In league games, history doesn’t matter. That’s the message No. 2 Maryland men’s lacrosse coach John Tillman drilled into his team ahead of its matchup against No. 9 Penn State, a team he’d beaten 10 out of 11 times in his College Park tenure heading into Saturday.
He noted that these games usually turn into slogs — and was right. The Terps and Nittany Lions traded goals in a high-powered first half. But it was the Maryland defense that starred in the second, holding Penn State to just two goals as the Terps opened Big Ten play at home with a 13-10 win.
“You talk to them about Ravens-Steelers... those are slugfests,” Tillman said after his record against Penn State improved to 11-1. “In the third quarter it went from really high scoring to just kind of a slugfest and you have to dig in.”
The win came hours after No. 1 Notre Dame lost to No. 3 Virginia, giving Tillman’s squad a chance to retake the top spot for the first time in the USILA polls since the preseason.
That’s where Maryland (6-2) finished last season after an undefeated run that culminated in the program’s fourth NCAA title. While the path hasn’t been as smooth for this year’s team, one reshaped after offseason departures, the Terps look poised for another deep run.
They held Penn State (5-3) without a goal for over 26 minutes in a stretch that spanned the third and fourth quarters.
“Just talking to each other and having trust in one another,” was the key, defender Ajax Zappitello said. “For us, it’s just falling back on being one cohesive unit defensively.”
He and graduate student Brett Makar started all 18 games a season ago and grew together. They’re among the few returning players and are surrounded by youth and inexperience that has caused mistakes this year.
Maryland let Penn State go on a 6-2 run that trimmed the lead to just one. But the Terps regrouped and held steady to force the scoreless drought.
“We realize we’re gonna make mistakes,” Zappitello said. “We’re not going to hold anybody scoreless, that’s not our goal… We just got to be better the next week and I think today was a step in the right direction.”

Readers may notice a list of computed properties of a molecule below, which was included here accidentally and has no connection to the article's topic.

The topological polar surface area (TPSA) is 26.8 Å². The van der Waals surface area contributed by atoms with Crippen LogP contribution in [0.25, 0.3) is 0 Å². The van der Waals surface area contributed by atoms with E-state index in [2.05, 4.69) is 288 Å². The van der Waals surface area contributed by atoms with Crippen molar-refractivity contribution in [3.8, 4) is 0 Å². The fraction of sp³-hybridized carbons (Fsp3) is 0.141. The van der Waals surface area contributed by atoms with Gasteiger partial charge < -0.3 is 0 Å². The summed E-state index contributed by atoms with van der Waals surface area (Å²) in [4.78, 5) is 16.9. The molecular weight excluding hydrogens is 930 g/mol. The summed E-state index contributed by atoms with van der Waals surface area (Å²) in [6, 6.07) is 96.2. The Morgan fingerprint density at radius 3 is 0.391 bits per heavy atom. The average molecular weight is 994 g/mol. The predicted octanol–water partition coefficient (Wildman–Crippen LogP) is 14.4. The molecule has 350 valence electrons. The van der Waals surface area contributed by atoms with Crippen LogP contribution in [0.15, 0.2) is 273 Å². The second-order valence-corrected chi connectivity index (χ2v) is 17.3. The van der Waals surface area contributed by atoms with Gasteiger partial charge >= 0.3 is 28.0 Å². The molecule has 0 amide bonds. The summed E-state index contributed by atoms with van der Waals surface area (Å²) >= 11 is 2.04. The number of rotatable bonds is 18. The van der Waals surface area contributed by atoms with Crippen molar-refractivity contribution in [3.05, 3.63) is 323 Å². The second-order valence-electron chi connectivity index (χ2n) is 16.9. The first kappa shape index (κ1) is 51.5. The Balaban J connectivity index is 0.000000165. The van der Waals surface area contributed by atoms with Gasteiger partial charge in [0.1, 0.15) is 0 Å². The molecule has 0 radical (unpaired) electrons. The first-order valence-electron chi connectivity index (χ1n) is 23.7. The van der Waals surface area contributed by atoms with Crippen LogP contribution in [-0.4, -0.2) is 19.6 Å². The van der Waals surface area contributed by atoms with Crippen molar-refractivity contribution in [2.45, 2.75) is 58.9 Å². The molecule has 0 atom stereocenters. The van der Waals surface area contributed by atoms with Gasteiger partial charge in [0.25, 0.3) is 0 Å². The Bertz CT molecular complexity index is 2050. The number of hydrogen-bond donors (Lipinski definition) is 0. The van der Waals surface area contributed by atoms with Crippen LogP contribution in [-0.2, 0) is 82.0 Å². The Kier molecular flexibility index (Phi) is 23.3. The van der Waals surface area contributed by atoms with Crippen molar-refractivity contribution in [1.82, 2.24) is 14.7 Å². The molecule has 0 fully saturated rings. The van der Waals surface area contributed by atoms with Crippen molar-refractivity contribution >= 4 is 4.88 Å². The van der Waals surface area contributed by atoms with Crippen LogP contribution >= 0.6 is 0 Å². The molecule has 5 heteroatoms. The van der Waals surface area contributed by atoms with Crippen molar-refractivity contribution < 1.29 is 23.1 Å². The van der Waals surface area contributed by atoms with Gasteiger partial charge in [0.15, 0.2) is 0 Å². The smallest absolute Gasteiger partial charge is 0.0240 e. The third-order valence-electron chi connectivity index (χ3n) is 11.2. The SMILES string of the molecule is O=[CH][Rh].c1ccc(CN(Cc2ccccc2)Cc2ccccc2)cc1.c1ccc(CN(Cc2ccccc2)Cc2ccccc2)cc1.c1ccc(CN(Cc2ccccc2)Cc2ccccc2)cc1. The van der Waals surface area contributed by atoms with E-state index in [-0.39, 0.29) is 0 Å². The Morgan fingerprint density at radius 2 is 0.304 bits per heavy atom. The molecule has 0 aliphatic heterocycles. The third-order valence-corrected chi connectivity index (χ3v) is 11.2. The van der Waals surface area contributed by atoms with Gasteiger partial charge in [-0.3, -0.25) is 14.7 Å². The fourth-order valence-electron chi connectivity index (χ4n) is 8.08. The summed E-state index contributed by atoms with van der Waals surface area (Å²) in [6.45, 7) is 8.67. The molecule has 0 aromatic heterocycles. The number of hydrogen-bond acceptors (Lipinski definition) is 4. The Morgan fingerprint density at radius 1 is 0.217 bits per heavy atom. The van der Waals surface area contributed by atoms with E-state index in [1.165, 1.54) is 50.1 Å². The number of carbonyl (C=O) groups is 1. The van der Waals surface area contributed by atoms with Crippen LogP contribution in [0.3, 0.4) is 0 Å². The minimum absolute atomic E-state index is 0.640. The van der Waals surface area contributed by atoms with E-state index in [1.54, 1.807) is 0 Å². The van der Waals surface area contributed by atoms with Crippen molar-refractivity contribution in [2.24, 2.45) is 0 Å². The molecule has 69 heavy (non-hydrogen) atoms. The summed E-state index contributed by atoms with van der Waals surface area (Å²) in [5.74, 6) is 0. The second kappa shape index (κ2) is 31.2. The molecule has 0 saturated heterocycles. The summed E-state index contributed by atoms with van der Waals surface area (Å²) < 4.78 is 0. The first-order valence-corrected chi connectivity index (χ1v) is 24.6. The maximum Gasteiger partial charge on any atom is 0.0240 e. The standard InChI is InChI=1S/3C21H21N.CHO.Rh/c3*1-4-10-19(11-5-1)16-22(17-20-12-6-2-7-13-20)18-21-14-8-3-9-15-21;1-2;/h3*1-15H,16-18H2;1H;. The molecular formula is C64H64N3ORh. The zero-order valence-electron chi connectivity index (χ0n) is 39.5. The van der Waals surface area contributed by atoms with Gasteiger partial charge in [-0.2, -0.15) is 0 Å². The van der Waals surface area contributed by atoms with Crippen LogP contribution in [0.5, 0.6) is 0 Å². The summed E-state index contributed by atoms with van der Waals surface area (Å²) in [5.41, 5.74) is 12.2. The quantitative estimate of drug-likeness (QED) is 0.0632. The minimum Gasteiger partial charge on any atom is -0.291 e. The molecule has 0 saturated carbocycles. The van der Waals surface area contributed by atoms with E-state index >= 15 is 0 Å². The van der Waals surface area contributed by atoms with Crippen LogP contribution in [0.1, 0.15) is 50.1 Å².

While the defense brought back key pieces from the title-winning squad, such as Makar and Zappitello, the Terps’ scoring depth was decimated by offseason departures and an injury. That forced Tillman to readjust without the five players who led last year’s team in points — including Tewaaraton Award winner Logan Wisnauskas.
Maryland features a more balanced attack this year, one on full display Saturday. No Terp scored more than three goals but eight different players flung shots past the Penn State goalkeeper.
Five different Terps scored during a 6-0 second-quarter run that turned Maryland’s one-goal deficit, its only one of the game, into a five-goal lead.
Junior midfielder Jack Koras, who entered the season with 18 career goals, notched his third straight hat trick against the Nittany Lions. Two of his three goals came in the fourth quarter and helped the Terps hold onto their lead through the game’s conclusion.
But Maryland’s inefficiency — an issue that has plagued it all year — showed again against Penn State as just 13 of the 51 Terps’ shots found the net. The team’s shooting percentage dipped to just 27.8 percent after the game, well below last year’s 39.1 percent.
The offensive woes crested in Maryland’s second game of the season, a loss to then-unranked Loyola where it scored a season-low seven goals despite outshooting their opponents by 16. The defeat also saw one of the mainstays from last year’s team, goalie Logan McNaney, exit with what The Baltimore Sun later reported as an ACL tear.
Backup Teddy Dolan stepped in the next game for his first career start but saved just nine shots while giving up 12 goals.
That opened the door for Brian Ruppel, the first true freshman to start at goalie for the Terps since 1993. The Catonsville product has now started five straight games and starred against then-No. 1 Virginia, making three acrobatic saves in a Maryland overtime win.
He made just three saves while giving up eight goals to Penn State in the first half. But he paired with the defense to tame the Nittany Lions in a second half where he made six saves and allowed just two goals.
Tillman praised the freshman’s composure after the game.
“That’s one of the most underrated things about a goalie … you get beat, you got to walk out there like you’re the man again and this muscle sometimes takes over, right?” he said, punctuating the last point by pointing to his brain.
Ruppel’s performance — inconsistent but occasionally stellar — was emblematic of Maryland’s conference opener.
The Terps weren’t perfect Saturday. They missed shots, committed more turnovers than Penn State and had defensive miscues that got past their goalie — who recorded the lowest save percentage of his young career.
But in the end, it didn’t matter.
This is still Maryland and even if perfection eludes it, Tillman’s program appears to still be the class of the conference — and potentially the country.
Varun Shankar is a junior at the University of Maryland. His work has also appeared in The Washington Post and Charlotte Observer.